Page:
lab_handout_Experiment 01

lab_handout_Experiment 01 - Revised May 2009 Chemistry 461...

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Revised May 2009 Chemistry 461 EXPERIMENT 1—SPECTROPHOTOMETRY AND CHEMICAL KINETICS Prepared by: Prof. T. Engel and Prof. C. T. Campbell I. HAZARDS Persons who are allergic to penicillin may observe an allergic reaction to the penicillin solutions; such persons may wish to wear gloves to prevent skin contact. II. WASTE DISPOSAL 1. Penicillin solutions—Wash down the drain. 2. All reaction products and excess 1 M HCl—Adjust pH to between 5.5 and 12 using sodium bicarbonate (check final pH with pH paper), then wash down the drain. III. THEORY Spectrophotometers. In this experiment, you will use an ultraviolet/visible spectrophotometer to study the kinetics of the hydrolysis of penicillin. The basis for the use of spectrophotometry in kinetic studies is that different molecules absorb radiation at different characteristic frequencies. If in a chemical reaction, these characteristic frequencies for the reactant, intermediates and products are sufficiently different, the evolution in time of the concentration of each of these species can be measured independently. Using this information, the kinetic rate constants and the reaction pathways can be determined. A wide range of spectrophotometers is used in chemical research, where the properties that being measured determine the appropriate one for the experiment. Figure 1 shows the electromagnetic spectrum and the types of transitions which result from absorption of radiation [1]. For many chemical reactions the outer electrons absorb in the ultraviolet/visible region of the electromagnetic spectrum. This is a convenient range of frequencies to work with and is the range in which your experiment will be carried out. You should be aware that since chemical reactions lead to structural and electronic configuration changes, nearly all portions of the electromagnetic spectrum can be used to monitor chemical changes.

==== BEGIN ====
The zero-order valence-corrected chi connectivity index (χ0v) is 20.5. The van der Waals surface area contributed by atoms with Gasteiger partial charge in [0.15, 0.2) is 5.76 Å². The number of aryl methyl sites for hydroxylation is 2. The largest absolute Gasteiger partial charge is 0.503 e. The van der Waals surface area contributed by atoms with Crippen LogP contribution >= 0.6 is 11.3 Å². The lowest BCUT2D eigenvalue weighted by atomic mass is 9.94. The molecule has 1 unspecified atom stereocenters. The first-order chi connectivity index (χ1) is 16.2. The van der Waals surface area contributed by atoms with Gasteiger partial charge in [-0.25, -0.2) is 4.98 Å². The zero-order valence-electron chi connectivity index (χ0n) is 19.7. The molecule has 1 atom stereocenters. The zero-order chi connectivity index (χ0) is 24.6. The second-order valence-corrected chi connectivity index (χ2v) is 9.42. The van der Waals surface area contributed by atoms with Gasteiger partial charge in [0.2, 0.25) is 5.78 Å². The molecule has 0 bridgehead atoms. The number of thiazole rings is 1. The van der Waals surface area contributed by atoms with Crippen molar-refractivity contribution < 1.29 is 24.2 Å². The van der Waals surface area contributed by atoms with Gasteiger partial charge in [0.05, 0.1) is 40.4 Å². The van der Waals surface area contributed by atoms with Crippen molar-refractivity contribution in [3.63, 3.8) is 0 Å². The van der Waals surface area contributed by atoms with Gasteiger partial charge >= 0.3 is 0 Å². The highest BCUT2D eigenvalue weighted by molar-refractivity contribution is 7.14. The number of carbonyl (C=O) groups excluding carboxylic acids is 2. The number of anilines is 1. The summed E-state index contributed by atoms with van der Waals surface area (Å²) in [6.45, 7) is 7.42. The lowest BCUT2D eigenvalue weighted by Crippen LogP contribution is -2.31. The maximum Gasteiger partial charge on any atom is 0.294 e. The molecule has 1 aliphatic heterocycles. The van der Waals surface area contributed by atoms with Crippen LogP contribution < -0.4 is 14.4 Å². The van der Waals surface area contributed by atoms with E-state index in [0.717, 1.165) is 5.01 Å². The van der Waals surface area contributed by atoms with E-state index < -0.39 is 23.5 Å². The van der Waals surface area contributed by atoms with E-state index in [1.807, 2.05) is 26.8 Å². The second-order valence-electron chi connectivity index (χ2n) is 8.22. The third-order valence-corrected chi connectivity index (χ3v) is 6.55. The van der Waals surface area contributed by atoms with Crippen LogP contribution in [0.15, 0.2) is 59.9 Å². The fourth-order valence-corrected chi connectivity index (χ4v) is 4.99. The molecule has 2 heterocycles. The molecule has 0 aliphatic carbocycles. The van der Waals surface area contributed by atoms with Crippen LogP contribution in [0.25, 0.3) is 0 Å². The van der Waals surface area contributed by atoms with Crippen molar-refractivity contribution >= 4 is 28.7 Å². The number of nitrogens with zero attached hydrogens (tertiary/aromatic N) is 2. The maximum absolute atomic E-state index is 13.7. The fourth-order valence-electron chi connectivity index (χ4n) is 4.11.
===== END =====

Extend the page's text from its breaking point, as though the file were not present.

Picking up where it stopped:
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2 Figure 1. The Electromagnetic Spectrum Conventional ultraviolet/visible spectrophotometers disperse the light from a wide band source using prisms ( Figure 2a ) or gratings ( Figure 2b ) [1]. An exit slit restricts the range of wavelengths incident on the sample. By rotating the grating or prism relative to the exit slit, this wavelength can be changed. After the light passes through the sample, it falls on the detector which converts the light into an electrical signal. Figure 2a . Prism Dispersion Spectrophotometer
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3 Figure 2b . Grating Dispersion Spectrophotometer The spectrophotometer which you will use in this experiment is a more advanced type that utilizes a photodiode array in which a range of wavelengths can be detected simultaneously rather than individually as with conventional spectrophotometers. Its schematic layout is shown in Figure 3 [1]. Figure 3.
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lab_handout_Experiment 01 - Revised May 2009 Chemistry 461...

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